Need to look at this article in Science that does some multidimensional similarity mapping between COVID-19 variants.
- Derek Smith, an evolutionary biologist at the University of Cambridge, has worked for decades on visualizing immune evasion in the influenza virus in so-called antigenic maps. The farther apart two variants are on Smith’s maps, the less well antibodies against one virus protect against the other. In a recently published preprint, Smith’s group, together with David Montefiori’s group at Duke University, has applied the approach to mapping the most important variants of SARS-CoV-2
The Geometry of Shape Space: Application to Influenza
- Shape space was proposed over 20 years ago as a conceptual formalism in which to represent antibody/antigen binding. It has since played a key role in computational immunology. Antigens and antibodies are considered to be points in an abstract “shape space”, where coordinates of points in this space represent generalized physico-chemical properties associated with various (unspecified) physical properties related to binding, such as geometric shape, hydrophobicity, charge, etc. Distances in shape space between points representing antibodies and (the shape complement) of antigens are assumed to be related to their affinity, with small distances corresponding to high affinity.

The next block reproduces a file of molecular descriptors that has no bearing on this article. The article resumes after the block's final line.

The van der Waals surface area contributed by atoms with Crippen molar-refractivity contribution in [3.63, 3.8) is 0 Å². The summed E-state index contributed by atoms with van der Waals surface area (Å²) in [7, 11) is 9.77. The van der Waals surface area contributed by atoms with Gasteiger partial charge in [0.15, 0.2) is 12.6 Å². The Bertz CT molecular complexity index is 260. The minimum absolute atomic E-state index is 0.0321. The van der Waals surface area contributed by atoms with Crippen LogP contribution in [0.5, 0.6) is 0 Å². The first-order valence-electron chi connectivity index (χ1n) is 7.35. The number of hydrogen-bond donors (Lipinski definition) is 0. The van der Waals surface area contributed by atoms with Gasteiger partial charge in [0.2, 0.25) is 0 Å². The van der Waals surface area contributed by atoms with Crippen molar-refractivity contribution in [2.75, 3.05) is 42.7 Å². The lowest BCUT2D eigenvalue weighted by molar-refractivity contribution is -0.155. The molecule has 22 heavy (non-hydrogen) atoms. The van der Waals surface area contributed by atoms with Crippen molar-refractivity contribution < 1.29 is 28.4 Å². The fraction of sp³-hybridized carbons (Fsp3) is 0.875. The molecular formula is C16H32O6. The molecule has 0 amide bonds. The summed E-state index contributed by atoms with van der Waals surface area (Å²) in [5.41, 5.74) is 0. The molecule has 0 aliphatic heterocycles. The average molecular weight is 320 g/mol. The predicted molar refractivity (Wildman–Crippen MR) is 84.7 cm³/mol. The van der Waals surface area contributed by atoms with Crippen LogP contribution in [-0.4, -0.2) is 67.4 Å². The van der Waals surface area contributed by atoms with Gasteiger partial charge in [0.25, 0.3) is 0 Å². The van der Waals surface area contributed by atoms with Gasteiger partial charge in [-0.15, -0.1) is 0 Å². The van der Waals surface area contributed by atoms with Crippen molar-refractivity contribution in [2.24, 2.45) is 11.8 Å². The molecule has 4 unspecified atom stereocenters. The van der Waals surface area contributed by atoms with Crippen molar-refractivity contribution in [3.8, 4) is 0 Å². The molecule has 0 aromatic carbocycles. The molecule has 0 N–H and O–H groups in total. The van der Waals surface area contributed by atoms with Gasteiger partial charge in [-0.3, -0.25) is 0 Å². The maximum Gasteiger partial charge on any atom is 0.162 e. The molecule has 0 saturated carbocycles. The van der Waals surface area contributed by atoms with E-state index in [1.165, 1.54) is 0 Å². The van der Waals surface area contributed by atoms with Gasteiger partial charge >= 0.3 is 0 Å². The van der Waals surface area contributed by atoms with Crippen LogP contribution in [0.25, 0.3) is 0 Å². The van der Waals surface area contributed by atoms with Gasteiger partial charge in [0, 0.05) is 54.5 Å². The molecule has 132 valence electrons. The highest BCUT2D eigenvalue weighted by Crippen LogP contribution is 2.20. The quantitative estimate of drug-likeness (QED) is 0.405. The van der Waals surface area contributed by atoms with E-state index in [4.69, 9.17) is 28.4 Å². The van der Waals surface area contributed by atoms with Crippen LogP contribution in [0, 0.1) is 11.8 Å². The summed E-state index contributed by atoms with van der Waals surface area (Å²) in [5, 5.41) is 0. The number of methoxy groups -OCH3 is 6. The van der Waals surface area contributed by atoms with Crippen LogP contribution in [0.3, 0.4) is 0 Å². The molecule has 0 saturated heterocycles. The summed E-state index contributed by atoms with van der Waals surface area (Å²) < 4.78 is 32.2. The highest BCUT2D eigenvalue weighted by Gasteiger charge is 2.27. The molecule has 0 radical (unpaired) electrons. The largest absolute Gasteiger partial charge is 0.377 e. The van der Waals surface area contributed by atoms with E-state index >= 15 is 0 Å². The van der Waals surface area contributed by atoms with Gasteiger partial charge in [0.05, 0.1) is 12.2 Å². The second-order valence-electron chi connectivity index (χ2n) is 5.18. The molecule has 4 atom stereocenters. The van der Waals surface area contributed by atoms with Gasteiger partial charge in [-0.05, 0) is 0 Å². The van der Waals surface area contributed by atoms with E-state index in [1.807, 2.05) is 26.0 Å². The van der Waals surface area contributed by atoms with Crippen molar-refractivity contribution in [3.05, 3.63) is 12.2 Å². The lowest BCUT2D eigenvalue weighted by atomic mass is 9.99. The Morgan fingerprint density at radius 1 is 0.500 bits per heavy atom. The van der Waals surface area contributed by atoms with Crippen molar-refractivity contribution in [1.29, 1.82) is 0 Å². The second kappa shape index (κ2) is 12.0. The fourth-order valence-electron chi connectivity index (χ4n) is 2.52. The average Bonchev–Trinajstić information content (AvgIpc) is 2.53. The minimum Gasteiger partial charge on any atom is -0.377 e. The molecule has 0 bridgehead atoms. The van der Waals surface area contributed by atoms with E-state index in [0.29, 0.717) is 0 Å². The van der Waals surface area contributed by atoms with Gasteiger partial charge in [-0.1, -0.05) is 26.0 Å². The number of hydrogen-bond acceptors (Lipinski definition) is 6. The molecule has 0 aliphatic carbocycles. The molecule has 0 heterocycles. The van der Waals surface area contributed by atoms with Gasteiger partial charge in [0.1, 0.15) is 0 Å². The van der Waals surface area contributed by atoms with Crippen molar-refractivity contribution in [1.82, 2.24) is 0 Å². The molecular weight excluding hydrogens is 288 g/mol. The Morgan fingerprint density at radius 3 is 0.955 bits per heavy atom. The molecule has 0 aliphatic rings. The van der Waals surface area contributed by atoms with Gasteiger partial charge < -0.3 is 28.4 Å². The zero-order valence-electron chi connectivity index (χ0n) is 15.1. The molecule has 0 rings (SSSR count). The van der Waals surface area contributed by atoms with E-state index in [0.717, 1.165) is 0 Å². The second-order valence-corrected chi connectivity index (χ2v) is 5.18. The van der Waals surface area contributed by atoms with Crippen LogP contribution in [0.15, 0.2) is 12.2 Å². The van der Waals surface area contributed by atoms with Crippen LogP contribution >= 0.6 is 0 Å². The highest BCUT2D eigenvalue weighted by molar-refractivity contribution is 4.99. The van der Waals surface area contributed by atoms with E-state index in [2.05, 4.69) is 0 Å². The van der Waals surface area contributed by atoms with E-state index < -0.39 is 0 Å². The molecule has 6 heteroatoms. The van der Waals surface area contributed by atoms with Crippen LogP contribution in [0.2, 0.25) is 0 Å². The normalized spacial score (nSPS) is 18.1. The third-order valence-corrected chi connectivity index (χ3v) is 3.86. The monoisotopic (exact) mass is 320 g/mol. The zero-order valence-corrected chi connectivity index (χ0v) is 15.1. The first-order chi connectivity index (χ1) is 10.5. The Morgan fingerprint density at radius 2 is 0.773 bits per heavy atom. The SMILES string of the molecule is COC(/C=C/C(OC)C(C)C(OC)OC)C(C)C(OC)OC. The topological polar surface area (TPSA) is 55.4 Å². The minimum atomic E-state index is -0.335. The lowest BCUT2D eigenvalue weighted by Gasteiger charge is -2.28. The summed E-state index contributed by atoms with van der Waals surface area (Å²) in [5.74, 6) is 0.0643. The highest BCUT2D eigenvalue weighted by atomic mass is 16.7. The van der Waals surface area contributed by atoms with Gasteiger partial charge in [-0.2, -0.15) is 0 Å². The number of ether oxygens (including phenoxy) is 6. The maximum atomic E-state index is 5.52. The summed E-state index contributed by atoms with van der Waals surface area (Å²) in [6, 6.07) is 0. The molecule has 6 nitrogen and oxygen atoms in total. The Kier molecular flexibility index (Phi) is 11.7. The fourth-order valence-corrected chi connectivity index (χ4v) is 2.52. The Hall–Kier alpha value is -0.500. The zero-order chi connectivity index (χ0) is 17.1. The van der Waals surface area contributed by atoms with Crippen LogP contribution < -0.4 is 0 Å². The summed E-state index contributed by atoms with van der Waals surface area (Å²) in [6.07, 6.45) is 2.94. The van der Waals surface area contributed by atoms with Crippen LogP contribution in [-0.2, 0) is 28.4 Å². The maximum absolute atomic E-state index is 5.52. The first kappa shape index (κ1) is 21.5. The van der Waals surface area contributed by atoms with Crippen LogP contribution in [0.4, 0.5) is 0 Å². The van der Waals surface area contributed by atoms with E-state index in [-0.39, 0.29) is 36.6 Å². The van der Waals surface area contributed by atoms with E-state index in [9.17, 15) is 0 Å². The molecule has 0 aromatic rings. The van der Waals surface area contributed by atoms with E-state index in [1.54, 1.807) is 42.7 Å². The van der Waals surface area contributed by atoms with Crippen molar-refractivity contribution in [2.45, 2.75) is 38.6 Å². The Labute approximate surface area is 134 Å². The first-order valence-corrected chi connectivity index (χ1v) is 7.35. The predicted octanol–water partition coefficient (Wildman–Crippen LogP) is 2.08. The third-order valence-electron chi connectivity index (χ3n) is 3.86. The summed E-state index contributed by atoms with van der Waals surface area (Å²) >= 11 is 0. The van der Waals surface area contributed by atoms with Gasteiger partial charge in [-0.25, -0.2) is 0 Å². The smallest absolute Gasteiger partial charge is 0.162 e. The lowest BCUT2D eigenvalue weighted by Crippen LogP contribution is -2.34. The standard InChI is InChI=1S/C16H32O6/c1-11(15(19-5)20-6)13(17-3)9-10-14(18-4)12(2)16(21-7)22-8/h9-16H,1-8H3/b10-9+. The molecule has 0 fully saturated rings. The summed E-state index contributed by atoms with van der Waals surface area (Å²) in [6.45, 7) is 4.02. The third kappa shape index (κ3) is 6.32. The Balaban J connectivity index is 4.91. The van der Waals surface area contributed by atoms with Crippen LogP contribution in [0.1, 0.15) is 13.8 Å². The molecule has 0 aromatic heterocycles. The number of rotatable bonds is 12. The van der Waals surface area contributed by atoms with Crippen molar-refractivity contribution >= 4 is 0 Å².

- In this paper, we provide algorithms, related to metric and ordinal multidimensional scaling algorithms first developed in the mathematical psychology literature, which construct explicit, quantitative coordinates for points in shape space given experimental data such as hemagglutination inhibition assays, or other general affinity assays. Previously, such coordinates had been conceptual constructs and totally implicit. The dimension of shape space deduced from hemagglutination inhibition assays for influenza is low, approximately five dimensional.
- The deduction of the explicit geometry of shape space given experimental affinity data provides new ways to quantify the similarity of antibodies to antibodies, antigens to antigens, and the affinity of antigens to antibodies. This has potential utility in, e.g. strain selection decisions for annual influenza vaccines, among other applications. The analysis techniques presented here are not restricted to the analysis of antibody–antigen interactions and are generally applicable to affinity data resulting from binding assays.
- Meeting with Zach on the Webapp Framework. Made a lot of progress, though I only kind of know what’s going on. We were able to access MySQL on the server and add a D3 chart:
- Working on the NASA proposal
- Make spreadsheets for other models and compare to 100k